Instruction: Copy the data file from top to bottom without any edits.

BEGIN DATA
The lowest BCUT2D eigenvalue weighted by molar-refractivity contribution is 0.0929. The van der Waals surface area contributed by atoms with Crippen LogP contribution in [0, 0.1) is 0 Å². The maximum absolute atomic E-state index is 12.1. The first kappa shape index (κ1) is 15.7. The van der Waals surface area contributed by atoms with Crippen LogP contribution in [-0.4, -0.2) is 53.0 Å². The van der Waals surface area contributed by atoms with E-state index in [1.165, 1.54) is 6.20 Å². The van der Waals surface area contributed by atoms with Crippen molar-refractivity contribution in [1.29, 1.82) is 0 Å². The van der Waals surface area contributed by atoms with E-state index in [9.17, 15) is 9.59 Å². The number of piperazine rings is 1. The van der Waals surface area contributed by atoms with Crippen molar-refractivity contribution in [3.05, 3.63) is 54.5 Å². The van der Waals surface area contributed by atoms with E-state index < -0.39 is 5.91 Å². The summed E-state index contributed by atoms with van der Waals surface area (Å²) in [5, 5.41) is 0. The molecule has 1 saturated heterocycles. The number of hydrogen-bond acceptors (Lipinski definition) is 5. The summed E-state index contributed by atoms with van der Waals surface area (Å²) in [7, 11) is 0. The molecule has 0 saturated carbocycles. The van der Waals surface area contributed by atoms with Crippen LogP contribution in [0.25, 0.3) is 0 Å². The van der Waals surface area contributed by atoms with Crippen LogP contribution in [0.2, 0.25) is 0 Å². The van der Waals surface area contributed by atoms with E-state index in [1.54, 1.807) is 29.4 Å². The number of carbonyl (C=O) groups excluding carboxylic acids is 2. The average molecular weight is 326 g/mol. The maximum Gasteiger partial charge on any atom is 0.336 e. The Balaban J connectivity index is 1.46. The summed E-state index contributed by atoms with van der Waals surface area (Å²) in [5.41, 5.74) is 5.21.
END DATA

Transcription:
The lowest BCUT2D eigenvalue weighted by molar-refractivity contribution is 0.0929. The van der Waals surface area contributed by atoms with Crippen LogP contribution in [0, 0.1) is 0 Å². The maximum absolute atomic E-state index is 12.1. The first kappa shape index (κ1) is 15.7. The van der Waals surface area contributed by atoms with Crippen LogP contribution in [-0.4, -0.2) is 53.0 Å². The van der Waals surface area contributed by atoms with E-state index in [1.165, 1.54) is 6.20 Å². The van der Waals surface area contributed by atoms with Crippen molar-refractivity contribution in [1.29, 1.82) is 0 Å². The van der Waals surface area contributed by atoms with E-state index in [9.17, 15) is 9.59 Å². The number of piperazine rings is 1. The van der Waals surface area contributed by atoms with Crippen molar-refractivity contribution in [3.05, 3.63) is 54.5 Å². The van der Waals surface area contributed by atoms with E-state index < -0.39 is 5.91 Å². The summed E-state index contributed by atoms with van der Waals surface area (Å²) in [5, 5.41) is 0. The molecule has 1 saturated heterocycles. The number of hydrogen-bond acceptors (Lipinski definition) is 5. The summed E-state index contributed by atoms with van der Waals surface area (Å²) in [7, 11) is 0. The molecule has 0 saturated carbocycles. The van der Waals surface area contributed by atoms with Crippen LogP contribution in [0.25, 0.3) is 0 Å². The van der Waals surface area contributed by atoms with Crippen LogP contribution in [0.2, 0.25) is 0 Å². The van der Waals surface area contributed by atoms with E-state index in [1.54, 1.807) is 29.4 Å². The number of carbonyl (C=O) groups excluding carboxylic acids is 2. The average molecular weight is 326 g/mol. The maximum Gasteiger partial charge on any atom is 0.336 e. The Balaban J connectivity index is 1.46. The summed E-state index contributed by atoms with van der Waals surface area (Å²) in [5.41, 5.74) is 5.21.